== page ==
Northern Gateway request shelved

Northern Gateway had requested a three-year extension.

Enbridge’s Northern Gateway Pipeline project had yet another setback last week.

The National Energy Board (NEB) decided to suspend its review of Northern Gateway’s request for a three-year extension to start building its controversial pipeline.

Northern Gateway said the extension would’ve allowed time to receive legal and regulatory certainty and to continue discussions with First Nations communities. In particular, the company said this would’ve allowed time to advance dialogue with coastal communities in Northwest B.C.

The NEB will also suspend its review of any filings from Northern Gateway regarding compliance with the 209 conditions attached to the project.

These decisions were made in response to the recent Federal Court of Appeal decision to overturn the 2014 conditional approval of Northern Gateway and send the matter back to the federal government for redetermination.

Ivan Giesbrecht, communications manager for Northern Gateway, said the NEB’s announcement was an expected outcome after the recent decision from the Federal Court of Appeal. However, Giesbrecht said Northern Gateway and its Aboriginal equity partners remain “fully committed” to building the project.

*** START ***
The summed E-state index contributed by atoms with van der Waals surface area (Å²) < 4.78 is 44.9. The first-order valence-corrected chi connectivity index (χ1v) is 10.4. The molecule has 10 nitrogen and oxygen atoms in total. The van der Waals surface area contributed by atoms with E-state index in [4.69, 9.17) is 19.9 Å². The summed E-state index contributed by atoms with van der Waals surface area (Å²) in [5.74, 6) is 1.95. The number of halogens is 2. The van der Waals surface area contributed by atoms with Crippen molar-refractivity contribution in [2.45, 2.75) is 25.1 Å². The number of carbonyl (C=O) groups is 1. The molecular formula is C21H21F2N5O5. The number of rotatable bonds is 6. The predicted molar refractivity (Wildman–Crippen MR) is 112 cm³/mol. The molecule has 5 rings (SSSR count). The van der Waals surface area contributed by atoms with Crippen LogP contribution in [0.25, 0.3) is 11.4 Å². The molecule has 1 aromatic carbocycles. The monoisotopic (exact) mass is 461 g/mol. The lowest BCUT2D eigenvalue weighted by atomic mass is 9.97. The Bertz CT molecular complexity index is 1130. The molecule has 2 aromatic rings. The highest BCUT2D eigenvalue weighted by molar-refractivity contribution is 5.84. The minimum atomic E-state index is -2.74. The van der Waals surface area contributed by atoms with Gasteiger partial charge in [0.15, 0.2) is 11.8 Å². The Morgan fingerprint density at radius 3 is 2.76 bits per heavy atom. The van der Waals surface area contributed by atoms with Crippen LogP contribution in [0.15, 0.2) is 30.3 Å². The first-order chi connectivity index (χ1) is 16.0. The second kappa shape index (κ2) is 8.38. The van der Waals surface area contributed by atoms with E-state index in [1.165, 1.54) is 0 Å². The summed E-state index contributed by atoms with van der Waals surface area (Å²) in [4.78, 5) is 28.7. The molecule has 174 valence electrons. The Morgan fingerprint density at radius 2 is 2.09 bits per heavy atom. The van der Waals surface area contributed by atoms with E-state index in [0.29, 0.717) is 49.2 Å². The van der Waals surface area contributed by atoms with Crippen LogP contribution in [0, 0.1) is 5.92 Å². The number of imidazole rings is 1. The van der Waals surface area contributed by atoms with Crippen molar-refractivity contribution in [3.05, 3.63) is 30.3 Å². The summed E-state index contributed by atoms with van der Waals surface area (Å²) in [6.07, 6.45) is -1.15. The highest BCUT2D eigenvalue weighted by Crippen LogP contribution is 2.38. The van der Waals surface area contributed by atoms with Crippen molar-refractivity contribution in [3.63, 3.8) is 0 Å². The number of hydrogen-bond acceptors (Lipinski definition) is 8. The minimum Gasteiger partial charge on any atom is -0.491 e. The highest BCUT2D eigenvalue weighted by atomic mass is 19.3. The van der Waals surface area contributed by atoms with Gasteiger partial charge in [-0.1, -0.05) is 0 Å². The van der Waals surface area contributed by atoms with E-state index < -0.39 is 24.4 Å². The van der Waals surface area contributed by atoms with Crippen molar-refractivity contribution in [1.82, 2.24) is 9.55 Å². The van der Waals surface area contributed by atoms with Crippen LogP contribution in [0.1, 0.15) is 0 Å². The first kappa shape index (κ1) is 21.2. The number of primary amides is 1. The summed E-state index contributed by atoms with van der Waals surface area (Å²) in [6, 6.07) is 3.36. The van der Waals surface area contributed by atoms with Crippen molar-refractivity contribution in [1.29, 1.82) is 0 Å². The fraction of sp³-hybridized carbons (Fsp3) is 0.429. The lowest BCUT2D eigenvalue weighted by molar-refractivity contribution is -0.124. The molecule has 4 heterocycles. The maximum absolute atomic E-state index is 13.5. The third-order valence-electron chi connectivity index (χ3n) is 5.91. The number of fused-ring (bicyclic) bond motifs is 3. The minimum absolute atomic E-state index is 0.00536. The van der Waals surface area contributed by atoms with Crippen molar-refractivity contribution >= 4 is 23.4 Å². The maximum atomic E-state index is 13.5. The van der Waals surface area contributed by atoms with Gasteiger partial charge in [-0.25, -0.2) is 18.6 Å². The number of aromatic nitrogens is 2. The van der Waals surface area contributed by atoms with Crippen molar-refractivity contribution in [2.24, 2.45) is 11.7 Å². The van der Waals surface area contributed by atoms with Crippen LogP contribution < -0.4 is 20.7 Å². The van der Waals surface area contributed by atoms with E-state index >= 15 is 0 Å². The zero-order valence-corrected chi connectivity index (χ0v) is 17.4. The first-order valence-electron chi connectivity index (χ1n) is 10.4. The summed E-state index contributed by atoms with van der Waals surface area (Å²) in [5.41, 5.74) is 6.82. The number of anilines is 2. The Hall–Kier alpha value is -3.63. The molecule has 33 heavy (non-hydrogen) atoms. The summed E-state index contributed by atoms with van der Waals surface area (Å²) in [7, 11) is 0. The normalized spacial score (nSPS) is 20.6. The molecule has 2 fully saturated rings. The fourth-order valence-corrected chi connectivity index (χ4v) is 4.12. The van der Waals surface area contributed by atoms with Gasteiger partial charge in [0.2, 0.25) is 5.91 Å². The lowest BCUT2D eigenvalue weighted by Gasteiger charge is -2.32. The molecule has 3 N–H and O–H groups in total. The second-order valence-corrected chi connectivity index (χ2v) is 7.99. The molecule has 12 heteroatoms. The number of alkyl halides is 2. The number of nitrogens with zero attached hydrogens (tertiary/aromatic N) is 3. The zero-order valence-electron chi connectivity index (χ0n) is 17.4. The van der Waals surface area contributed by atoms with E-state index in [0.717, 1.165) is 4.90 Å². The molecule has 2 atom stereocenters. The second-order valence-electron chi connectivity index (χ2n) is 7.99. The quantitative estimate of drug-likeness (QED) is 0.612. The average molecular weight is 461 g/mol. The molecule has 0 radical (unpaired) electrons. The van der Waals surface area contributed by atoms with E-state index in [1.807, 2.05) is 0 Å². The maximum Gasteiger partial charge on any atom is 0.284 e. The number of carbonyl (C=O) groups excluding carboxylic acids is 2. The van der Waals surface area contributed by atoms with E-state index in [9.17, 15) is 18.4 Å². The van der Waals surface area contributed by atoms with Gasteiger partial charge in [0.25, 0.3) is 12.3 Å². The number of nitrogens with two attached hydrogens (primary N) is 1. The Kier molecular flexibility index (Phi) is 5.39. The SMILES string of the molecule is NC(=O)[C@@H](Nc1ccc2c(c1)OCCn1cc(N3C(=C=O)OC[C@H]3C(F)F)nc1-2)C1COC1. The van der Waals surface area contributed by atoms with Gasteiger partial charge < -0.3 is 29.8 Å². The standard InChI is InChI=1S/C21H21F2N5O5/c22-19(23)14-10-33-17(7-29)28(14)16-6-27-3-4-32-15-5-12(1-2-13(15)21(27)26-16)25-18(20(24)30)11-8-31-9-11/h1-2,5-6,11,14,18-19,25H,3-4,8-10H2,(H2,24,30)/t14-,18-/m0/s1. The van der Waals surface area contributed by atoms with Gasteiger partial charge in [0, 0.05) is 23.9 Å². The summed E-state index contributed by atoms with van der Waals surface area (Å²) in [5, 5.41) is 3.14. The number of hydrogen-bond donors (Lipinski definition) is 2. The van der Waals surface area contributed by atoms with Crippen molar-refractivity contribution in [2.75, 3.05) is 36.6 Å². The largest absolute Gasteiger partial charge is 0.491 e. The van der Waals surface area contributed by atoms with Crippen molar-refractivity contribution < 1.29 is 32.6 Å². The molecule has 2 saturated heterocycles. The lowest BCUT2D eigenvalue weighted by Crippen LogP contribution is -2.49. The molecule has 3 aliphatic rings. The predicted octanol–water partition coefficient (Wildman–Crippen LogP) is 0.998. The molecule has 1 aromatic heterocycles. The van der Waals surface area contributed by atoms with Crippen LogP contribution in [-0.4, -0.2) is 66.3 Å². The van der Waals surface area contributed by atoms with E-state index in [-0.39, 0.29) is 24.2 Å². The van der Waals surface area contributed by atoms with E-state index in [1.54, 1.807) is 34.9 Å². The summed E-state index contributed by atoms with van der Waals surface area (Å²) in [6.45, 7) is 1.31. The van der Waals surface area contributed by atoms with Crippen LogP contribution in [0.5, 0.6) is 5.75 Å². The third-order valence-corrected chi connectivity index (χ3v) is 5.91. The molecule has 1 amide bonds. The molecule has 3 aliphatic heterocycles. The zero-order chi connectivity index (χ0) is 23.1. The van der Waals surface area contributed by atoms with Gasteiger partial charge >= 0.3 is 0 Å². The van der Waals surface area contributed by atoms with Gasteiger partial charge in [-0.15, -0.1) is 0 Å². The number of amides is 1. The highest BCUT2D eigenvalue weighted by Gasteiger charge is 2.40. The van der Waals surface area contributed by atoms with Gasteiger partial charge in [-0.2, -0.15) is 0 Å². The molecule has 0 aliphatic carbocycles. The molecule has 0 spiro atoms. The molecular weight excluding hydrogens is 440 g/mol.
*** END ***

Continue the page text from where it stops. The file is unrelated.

In early May 2016, Northern Gateway president John Carruthers admitted that Northern Gateway should’ve done a better job of building relationships with First Nations along the pipeline route.

“While we had the right intentions, we should have done a better job of listening and fostering these critical relationships and developing our plans together as true partners.”

Lake Babine Nation Chief Wilf Adam said no meaningful consultation was conducted with First Nations and that he is pleased that the project’s approval was overturned.

“In my mind this whole process must be scrapped as it’s not the right process and leaves a lot more uncertainty,” said Chief Adam.

Other chiefs in the Burns Lake area, including Wet’suwet’en First Nation former Chief Karen Ogen and Burns Lake Band Chief Dan George, have also repeatedly stated they are against this project.

Enbridge Inc. proposes the construction of a 1200-km twin pipeline that would carry diluted bitumen from Alberta’s oilsands to B.C.’s coast, passing directly through Burns Lake.

The National Energy Board is an independent federal regulator of several parts of Canada’s energy industry. Its purpose is to regulate pipelines, energy development and trade in the Canadian public interest.

 

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